Luigi Pericle sold a lot in the ’60 and then decided to retire from the world and is now forgotten by art history :
Paintings & drawings in Museums and private collections
Rudolf Staechelin collection, Basle
Burckhardt – Koechlin collection, Museum Basle
P. & M. Strauss – Meerwein collection, Arlesheim
Ch. Wasmer – Crossland collection, Basle
Blumenfeld – Roelli collection, Ascona
Dr. H. E. Kunheim collection, Porto Ronco
Prof. U. Buff collection, Zurich
Mr. & Mrs. Rudolf Baumgartner, Zurich
H. & N. Kindler collection, Munich, Zurich, Brissago
Sir S. Summers collection, Thenford House, Oxf. sh.
M. Summers collection, London
Lady Tate collection, London
R. Braunschweig – Dreifuss collection, Berne
Sir Basil de Ferranti collection, ICT House, London
City Art Gallery, Bristol
City of York Art Gallery
S. B. Lunt collection, New York
A. V. Manicardi collection, Modena
Herrn & Frau Dr. G. Bichsel, Interlaken
Herrn & Frau Dr. F. P. Zwicky, Basle
A. C. F. Turner collection, London
J. Metcalf collection, London
Mr. M. Hornby, London
Mr. P. Hyde – Thompson, London
Th. Lumley collection,
Lewes J. B. Whiteside collection, New York
Bennett Korn collection, New York
R. S. Wilkins collection, London
R. W. Gossage collection, London
Alan Macintosh collection, London
Miss E. Durlacher, London
Mrs. J. Pinkney collection, London
Lady Dunsany collection
Prof Manton, Leeds University
Mr. & Mrs. D. C. King, British Embassy Beirut
Herrn & Frau F. Kroeger, Konigstem, Germany
M. & Mme. J. Greilsamer, Paris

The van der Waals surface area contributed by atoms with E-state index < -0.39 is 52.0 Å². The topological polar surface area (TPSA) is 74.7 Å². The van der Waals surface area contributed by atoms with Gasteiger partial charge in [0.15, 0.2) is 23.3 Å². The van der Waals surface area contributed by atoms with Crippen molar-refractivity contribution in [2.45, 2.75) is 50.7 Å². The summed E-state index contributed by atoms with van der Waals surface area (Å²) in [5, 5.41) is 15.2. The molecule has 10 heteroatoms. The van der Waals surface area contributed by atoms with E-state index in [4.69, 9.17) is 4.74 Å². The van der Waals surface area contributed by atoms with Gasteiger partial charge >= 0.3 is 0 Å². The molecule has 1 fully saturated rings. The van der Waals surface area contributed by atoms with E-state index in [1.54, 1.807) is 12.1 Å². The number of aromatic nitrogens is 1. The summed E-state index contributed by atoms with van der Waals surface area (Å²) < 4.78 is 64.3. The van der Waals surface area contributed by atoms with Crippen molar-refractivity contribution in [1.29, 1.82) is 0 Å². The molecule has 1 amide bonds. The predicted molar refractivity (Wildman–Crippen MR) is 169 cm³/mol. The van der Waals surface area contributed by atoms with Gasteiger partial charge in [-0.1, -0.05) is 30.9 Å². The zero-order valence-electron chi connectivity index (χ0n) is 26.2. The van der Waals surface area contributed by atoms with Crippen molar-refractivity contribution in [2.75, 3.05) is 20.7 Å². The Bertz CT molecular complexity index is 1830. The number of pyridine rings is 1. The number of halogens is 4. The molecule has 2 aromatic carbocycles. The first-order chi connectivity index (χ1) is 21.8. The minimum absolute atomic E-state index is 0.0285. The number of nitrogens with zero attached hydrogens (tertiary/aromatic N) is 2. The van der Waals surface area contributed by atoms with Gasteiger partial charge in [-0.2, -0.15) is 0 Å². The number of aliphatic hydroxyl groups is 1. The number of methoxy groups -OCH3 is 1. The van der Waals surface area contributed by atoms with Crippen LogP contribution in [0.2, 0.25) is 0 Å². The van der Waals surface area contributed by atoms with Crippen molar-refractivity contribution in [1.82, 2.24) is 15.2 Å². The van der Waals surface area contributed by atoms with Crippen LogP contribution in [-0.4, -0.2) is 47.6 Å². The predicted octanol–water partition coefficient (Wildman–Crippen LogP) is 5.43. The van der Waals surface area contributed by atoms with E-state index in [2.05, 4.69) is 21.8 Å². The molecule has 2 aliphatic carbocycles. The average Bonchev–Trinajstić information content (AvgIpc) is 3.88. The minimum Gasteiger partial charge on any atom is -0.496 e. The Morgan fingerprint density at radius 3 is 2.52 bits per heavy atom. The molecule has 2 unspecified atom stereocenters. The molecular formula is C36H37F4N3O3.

Mr. & Mrs. R. Brockbank, Thursley, G.B.
Mrs. Nigel Campbell, London
Mr. J. Greenwood, London
Mrs. Stanley Tippets, London
Frl. G. Men, Berne
Mr. Ben Colman, G.B.
Miss L. Riley, G.B.
Mr. R. Sewell, G B.
Richard Craig collection, G.B.
Mr. T. Samsbury, G.B.
Mr. Ch. Berens, London
Mr. Th. W. Borges, London
Mr. H. Seligman, Wycombe, G.B.
Mr. C. Collins, Oxford
Mr. G. Freeman, London
Mr. H. K. B. Lund, Bath
THE ART REVIEW
Luigi Periele. Tooth’s Gallery
Until now at the age of forty-five, when he is holding his first exhibition, Pericle has led a retired life devoted to painting and reading widely in ancient and medieval philosophies. Zen and the Chinese calligraphers have particularly influenced him. A formal affinity to them is obvious in two paintings of thick, black calligraphic shapes on white, but his work as a whole has metaphysical as well as emotional significance. In one of the most memorable of this remarkable collection of abstract paintings, the light breaks through the intense blue, through the black rectangular framework to the slender, translucent green lines rising up in triangular shapes. In another, behind calligraphic forms in warm brown, set within four luminous green rectangles, there is a pale recessed light. The triangle, the sign used in various forms for the elements in alchemy and an ancient symbol of divinity in western iconography, recurs in Pericle’s works. Several of these are in black, white and subtle gradations of grey; in some the intersecting lines, suspended in dark space, are caught by an unseen source of light, in others the triangle appears as a black, twig-like form repeated in a grey shadow behind, which gives depth even to these simple compositions. Economy of means characterizes his work; the structure of each painting or group of paintings consists of variations on one or two simple, geometric forms; half the works, exhibited are in black, grey and white, but when he uses color, it is used to rich effect with fine gradations from deep to pale tones. Their texture has almost the smoothness of lithographs from the special technique he has evolved of applying several layers of paint and then rubbing through them to the one he requires. The exhibition only covers the last two years of his work. In 1959, Pericle destroyed all his paintings because he considered them inferior to the standard he had then reached and were therefore valueless.